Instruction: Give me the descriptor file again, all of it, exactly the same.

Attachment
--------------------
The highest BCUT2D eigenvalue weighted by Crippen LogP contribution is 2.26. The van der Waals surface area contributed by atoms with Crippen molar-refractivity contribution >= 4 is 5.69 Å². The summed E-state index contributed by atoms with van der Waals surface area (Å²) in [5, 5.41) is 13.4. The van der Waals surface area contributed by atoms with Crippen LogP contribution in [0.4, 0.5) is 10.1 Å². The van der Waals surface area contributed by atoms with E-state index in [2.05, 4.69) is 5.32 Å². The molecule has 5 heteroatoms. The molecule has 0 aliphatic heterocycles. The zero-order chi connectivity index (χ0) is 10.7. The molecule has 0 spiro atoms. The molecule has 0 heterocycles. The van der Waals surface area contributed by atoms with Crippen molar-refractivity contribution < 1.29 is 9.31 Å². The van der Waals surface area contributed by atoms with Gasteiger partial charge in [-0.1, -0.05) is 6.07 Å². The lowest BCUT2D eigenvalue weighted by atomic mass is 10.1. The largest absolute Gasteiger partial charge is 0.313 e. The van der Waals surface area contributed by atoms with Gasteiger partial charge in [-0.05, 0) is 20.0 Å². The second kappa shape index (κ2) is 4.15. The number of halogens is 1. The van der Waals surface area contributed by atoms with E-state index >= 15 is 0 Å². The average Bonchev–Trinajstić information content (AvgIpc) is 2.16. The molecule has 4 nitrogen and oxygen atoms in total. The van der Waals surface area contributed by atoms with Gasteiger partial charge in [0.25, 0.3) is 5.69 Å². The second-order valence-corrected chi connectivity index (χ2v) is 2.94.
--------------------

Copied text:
The highest BCUT2D eigenvalue weighted by Crippen LogP contribution is 2.26. The van der Waals surface area contributed by atoms with Crippen molar-refractivity contribution >= 4 is 5.69 Å². The summed E-state index contributed by atoms with van der Waals surface area (Å²) in [5, 5.41) is 13.4. The van der Waals surface area contributed by atoms with Crippen LogP contribution in [0.4, 0.5) is 10.1 Å². The van der Waals surface area contributed by atoms with E-state index in [2.05, 4.69) is 5.32 Å². The molecule has 5 heteroatoms. The molecule has 0 aliphatic heterocycles. The zero-order chi connectivity index (χ0) is 10.7. The molecule has 0 spiro atoms. The molecule has 0 heterocycles. The van der Waals surface area contributed by atoms with Crippen molar-refractivity contribution < 1.29 is 9.31 Å². The van der Waals surface area contributed by atoms with Gasteiger partial charge in [-0.1, -0.05) is 6.07 Å². The lowest BCUT2D eigenvalue weighted by atomic mass is 10.1. The largest absolute Gasteiger partial charge is 0.313 e. The van der Waals surface area contributed by atoms with Gasteiger partial charge in [-0.05, 0) is 20.0 Å². The second kappa shape index (κ2) is 4.15. The number of halogens is 1. The van der Waals surface area contributed by atoms with E-state index >= 15 is 0 Å². The average Bonchev–Trinajstić information content (AvgIpc) is 2.16. The molecule has 4 nitrogen and oxygen atoms in total. The van der Waals surface area contributed by atoms with Gasteiger partial charge in [0.25, 0.3) is 5.69 Å². The second-order valence-corrected chi connectivity index (χ2v) is 2.94.